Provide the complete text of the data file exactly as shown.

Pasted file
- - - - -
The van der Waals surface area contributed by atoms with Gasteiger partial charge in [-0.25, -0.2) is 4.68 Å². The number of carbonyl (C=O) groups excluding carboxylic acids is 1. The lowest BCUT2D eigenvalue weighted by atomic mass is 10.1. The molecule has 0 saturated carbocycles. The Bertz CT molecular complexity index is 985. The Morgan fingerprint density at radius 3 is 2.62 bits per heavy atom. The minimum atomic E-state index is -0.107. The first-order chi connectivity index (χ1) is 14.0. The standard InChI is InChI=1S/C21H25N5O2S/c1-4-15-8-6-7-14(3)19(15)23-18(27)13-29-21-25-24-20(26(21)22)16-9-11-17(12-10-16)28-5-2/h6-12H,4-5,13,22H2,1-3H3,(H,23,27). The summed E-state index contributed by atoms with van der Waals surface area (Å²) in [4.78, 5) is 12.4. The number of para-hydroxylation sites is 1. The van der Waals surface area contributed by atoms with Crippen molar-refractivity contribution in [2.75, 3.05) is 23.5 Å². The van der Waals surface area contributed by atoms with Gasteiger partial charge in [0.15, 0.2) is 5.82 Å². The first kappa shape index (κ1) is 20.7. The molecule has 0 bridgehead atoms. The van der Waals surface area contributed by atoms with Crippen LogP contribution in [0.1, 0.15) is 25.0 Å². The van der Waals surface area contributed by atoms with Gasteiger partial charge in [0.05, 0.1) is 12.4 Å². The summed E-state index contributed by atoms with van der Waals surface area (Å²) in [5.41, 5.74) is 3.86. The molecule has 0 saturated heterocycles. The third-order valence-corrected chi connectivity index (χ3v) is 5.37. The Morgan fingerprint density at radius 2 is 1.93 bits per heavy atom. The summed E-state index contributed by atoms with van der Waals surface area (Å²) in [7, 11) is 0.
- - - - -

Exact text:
The van der Waals surface area contributed by atoms with Gasteiger partial charge in [-0.25, -0.2) is 4.68 Å². The number of carbonyl (C=O) groups excluding carboxylic acids is 1. The lowest BCUT2D eigenvalue weighted by atomic mass is 10.1. The molecule has 0 saturated carbocycles. The Bertz CT molecular complexity index is 985. The Morgan fingerprint density at radius 3 is 2.62 bits per heavy atom. The minimum atomic E-state index is -0.107. The first-order chi connectivity index (χ1) is 14.0. The standard InChI is InChI=1S/C21H25N5O2S/c1-4-15-8-6-7-14(3)19(15)23-18(27)13-29-21-25-24-20(26(21)22)16-9-11-17(12-10-16)28-5-2/h6-12H,4-5,13,22H2,1-3H3,(H,23,27). The summed E-state index contributed by atoms with van der Waals surface area (Å²) in [4.78, 5) is 12.4. The number of para-hydroxylation sites is 1. The van der Waals surface area contributed by atoms with Crippen molar-refractivity contribution in [2.75, 3.05) is 23.5 Å². The van der Waals surface area contributed by atoms with Gasteiger partial charge in [0.15, 0.2) is 5.82 Å². The first kappa shape index (κ1) is 20.7. The molecule has 0 bridgehead atoms. The van der Waals surface area contributed by atoms with Crippen LogP contribution in [0.1, 0.15) is 25.0 Å². The van der Waals surface area contributed by atoms with Gasteiger partial charge in [0.05, 0.1) is 12.4 Å². The summed E-state index contributed by atoms with van der Waals surface area (Å²) in [5.41, 5.74) is 3.86. The molecule has 0 saturated heterocycles. The third-order valence-corrected chi connectivity index (χ3v) is 5.37. The Morgan fingerprint density at radius 2 is 1.93 bits per heavy atom. The summed E-state index contributed by atoms with van der Waals surface area (Å²) in [7, 11) is 0.